Acarnania (Akarnania: Akarnan, -anos, Acarnan,-anis), the most westerly province of Greece, was bounded on the N. by the Ambracian gulf, on the NE. by Amphilochia, on the W. and SW. by the Ionian sea, and on the E. by Aetolia. It contained about 1571 square miles. Under the Romans, or probably a little earlier, the river Achelous formed the boundary between Acarnania and Aetolia; but in the time of the Peloponnesian war, the territory of Oeniadae, which was one of the Acarnanian towns, extended E. of this river. The interior of Acarnania is covered with forests and mountains of no great elevation, to which some modern writers erroneously give the name of Crania. Between these mountains there are several lakes, and many fertile vallies. The chief river of the country is the Achelous, which in the lower part of its course flows through a vast plain of great natural fertility, called after itself the Paracheloitis. This plain is at present covered with marshes, and the greater part of it appears to have been formed by the alluvial depositions of the Achelous. Owing to this circumstance, and to the river having frequently altered its channel, the southern part of the coast of Acarnania has undergone numerous changes. The chief affluent of the Achelous in Acarnania is the Anapus (Anapos), which flowed into the main stream 80 stadia S. of Stratus. There are several promontories on the coast, but of these only two are especially named, the promontory of Actium and that of Crithote (Krithote), on the W. coast, forming one side of the small bay, on which the town. of Astacus stood. Of the inland lakes, the only one mentioned by name is that of Melite (Melige: Trikardho), 30 stadia long and 20 broad, N. of the mouth of the Achelous, in the territory of the Oeniadae. There was a lagoon, or salt lake, between Leucas and the Ambracian gulf, to which Strabo (p. 459) gives the name of Myrtuntium (Murtountion). Although the soil of Acarnania was fertile, it was not much cultivated by the inhabitants. The products of the country are rarely mentioned by the ancient writers. Pliny speaks of iron mines (xxxvi. 19. s. 30), and also of a pearl-fishery off Actium (ix. 56). A modern traveller states that the rocks in Acarnania indicate, in many places, the presence of copper, and he was also informed, on good authority, that the mountains produce coal and sulphur in abundance. (Journal of the Geographical Society, vol. iii. p. 79.) The chief wealth of the inhabitants consisted in their herds and flocks, which pastured in the rich meadows in the lower part of the Achelous. There were numerous islands off the western coast of Acarnania. Of these the most important were the Echiinades, extending from the mouth of the Achelous along the shore to the N.; the Taphiae Insulae, lying between Leucas and Acarnania, and Leucas itself, which originally formed part of the mainland of Acarnania, but was afterwards separated from--the latter by a canal. (Respecting Acarnania in general see Strab. p. 459, seq.; Leake, Northern Greece, vol. iii. p. 488, seq.; Fiedler, Reise durch Griechenland, vol. i. p. 158, seq.)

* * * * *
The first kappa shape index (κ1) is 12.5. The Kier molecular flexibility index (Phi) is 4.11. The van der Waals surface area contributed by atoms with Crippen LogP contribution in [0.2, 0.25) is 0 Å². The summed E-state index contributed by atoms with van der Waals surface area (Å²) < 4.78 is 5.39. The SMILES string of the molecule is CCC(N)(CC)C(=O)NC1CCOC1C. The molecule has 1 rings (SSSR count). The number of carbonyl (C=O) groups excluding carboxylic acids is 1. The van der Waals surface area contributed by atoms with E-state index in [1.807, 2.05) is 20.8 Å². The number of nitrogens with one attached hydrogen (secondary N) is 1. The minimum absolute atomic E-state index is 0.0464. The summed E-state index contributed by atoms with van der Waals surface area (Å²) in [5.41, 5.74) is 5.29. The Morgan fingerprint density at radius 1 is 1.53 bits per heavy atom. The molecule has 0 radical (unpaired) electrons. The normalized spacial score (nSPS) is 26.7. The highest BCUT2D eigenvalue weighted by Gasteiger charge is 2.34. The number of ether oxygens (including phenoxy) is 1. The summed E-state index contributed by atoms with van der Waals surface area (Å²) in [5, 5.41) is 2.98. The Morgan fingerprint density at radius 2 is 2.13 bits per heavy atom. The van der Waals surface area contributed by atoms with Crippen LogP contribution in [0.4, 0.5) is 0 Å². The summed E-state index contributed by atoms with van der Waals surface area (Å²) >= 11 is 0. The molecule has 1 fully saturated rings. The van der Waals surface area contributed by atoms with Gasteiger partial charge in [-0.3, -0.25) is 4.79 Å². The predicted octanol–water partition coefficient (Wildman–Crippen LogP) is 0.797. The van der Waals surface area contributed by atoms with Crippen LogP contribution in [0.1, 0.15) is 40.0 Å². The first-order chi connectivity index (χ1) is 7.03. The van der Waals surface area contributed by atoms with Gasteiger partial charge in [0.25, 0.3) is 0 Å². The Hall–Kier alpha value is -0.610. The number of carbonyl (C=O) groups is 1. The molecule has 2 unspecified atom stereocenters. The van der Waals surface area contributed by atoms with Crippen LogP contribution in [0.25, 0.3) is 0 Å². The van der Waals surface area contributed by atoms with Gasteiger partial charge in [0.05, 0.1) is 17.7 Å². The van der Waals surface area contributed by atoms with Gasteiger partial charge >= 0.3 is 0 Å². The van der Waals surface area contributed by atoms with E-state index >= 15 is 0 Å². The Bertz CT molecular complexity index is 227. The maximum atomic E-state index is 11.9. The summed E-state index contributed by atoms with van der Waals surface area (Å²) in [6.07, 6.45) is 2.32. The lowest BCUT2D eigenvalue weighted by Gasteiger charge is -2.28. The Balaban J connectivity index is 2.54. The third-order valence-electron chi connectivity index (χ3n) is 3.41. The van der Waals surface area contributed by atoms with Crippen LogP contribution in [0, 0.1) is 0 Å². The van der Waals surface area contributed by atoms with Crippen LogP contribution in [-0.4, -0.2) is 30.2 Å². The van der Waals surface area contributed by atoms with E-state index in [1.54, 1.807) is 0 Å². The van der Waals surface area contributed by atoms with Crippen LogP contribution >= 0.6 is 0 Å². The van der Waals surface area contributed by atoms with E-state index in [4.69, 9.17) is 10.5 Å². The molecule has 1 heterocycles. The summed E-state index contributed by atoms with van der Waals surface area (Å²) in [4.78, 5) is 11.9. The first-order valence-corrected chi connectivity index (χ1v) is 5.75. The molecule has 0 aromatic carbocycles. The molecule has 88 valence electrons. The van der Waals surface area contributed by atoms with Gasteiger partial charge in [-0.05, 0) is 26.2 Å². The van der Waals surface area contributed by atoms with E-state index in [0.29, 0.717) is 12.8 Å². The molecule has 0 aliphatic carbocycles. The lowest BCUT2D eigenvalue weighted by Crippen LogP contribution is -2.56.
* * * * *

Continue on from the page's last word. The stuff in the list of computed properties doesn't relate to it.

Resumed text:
Amphilochia, which is sometimes reckoned a part of Acarnania, is spoken of in a separate article.